Flesh & Blood by N. West Moss

Flesh & Blood is a medical memoir that's as delicate as it is powerful. N. West Moss perfectly captures the heartache of infertility and chronic illness - and the fears, hopes, and frustrations that come with major surgery and its recovery - all with a gentle sense of humor and a lovely way of looking at the world, even the smallest little details. Moss has written this book in very short chapters consisting of beautifully engaging prose, making it difficult to put the book down once you pick it up. I grew to love the people she loves (and a praying mantis!), and felt like I was right there with her each step of the way. What a stunning memoir,…

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As the Crow Flies by Melanie Gillman

As the Crow Flies is a graphic novel about Charlie, a 13-year-old queer Black kid at an all-white, all-girls summer Christian backpacking camp. She's deconstructing some of the toxic theology she's been taught (specifically, white evangelicalism), but also holding on to her faith and giving it space to grow. As soon as the camp leader said there was going to be a "feminist ceremony," I knew TERF rhetoric wasn't far behind. Heads up for transphobia, gender essentialism, and racism in this book (none of these things are left unchecked). Charlie makes a new friend at camp who is also troubled by their leader's racism and TERF ideology, and the two girls become each other's confidants—and better yet, accomplices. The book…

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The Seep by Chana Porter

Chana Porter's The Seep takes place after an alien invasion that, instead of bringing war and destruction, makes people kinder, more caring and thoughtful. Earth has become a utopia, free of capitalism. Everyone has the ability to be whoever or whatever they feel they need to be, and they are kept happy and soothed. But there's an air of toxic positivity and superficial spirituality, too. The protagonist, Trina, sees through it and struggles with her conflicting, unsatisfied feelings. When her wife Deeba decides to make the ultimate Seep modification, Trina is left to deal with her grief. The world-building and the storytelling is superb. I don't always do well with fiction on audiobook, which is how I took in this…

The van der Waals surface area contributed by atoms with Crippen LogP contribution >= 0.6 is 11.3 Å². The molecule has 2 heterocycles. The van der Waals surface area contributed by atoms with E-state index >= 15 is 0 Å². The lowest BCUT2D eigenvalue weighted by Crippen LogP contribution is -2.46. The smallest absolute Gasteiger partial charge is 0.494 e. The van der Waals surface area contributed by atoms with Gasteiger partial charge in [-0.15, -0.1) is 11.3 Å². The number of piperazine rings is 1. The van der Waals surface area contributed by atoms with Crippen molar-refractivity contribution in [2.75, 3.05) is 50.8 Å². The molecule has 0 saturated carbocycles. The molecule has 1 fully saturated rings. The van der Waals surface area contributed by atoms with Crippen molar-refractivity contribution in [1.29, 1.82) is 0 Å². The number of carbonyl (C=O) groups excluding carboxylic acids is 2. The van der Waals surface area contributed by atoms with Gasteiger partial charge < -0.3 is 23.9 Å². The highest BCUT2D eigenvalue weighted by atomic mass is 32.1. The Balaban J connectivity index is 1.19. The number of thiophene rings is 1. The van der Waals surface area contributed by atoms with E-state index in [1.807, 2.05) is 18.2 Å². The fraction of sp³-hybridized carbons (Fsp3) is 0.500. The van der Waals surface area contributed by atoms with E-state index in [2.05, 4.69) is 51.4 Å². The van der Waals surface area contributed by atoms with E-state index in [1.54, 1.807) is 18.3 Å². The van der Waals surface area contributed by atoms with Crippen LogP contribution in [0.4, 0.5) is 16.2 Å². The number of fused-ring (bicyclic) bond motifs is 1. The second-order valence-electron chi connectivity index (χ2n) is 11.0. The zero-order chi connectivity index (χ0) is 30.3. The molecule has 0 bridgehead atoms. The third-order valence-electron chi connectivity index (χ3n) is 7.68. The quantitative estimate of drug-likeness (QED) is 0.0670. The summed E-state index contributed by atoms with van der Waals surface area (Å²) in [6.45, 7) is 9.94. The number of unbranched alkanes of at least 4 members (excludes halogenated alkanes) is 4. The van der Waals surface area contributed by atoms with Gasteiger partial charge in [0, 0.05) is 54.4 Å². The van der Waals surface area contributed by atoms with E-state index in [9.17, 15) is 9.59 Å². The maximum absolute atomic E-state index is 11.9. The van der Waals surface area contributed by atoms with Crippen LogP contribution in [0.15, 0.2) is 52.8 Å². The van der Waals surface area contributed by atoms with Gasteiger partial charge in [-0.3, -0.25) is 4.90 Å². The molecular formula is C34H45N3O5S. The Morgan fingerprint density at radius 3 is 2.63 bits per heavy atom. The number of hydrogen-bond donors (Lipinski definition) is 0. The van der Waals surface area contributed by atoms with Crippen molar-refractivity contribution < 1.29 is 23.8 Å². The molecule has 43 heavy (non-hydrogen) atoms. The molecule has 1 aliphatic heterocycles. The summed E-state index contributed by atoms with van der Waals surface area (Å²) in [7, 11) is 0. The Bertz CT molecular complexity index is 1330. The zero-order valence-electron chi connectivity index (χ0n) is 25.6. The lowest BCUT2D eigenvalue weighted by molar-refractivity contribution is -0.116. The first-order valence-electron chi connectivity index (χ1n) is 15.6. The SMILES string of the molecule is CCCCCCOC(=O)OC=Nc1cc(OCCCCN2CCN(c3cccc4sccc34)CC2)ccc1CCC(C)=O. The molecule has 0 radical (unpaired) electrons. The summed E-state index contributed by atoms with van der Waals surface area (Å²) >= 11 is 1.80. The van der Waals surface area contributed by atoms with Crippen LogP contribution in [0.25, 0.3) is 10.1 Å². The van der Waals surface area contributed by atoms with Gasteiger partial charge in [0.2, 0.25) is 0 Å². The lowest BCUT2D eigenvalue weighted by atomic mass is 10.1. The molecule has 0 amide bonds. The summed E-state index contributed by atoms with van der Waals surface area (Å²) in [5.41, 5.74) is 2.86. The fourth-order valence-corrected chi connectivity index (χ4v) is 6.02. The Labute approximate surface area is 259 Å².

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Laziness Does Not Exist by Devon Price

When I picked up Laziness Does Not Exist, I was expecting a book that counters capitalistic thinking—maybe along the lines of David Graeber's Bullshit Jobs. The opening of the book got my hopes up and I was excited to dig in deep. Instead, this ended up feeling more like a self-help book for people who have economic and class privilege. It focused on fairly privileged people in traditional workplace environments, with suggestions on setting boundaries, having realistic expectations, and avoiding burnout. That's important stuff for people who are in those environments, but there are so many people working jobs where there is no HR to talk to or negotiate with, where working from home isn't possible at all, and who…

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What If We Were Somewhere Else by Wendy J. Fox

Wendy J. Fox's collection of interconnected short stories, What If We Were Somewhere Else, follows the employees of a nondescript office through their relationships, layoffs, and changes in life circumstances. Some of the stories are in first person, others are in third person, but each has their own personality and voice, so it's not too hard to keep track of who's who. You get each character's perspective at least twice throughout the book, and the characters pop up in each other's stories as well. I found Melissa's story most compelling, hearing about the commune she'd grown up in, what it was like to leave and eventually return home, and the impact of these choices on her life. I was also…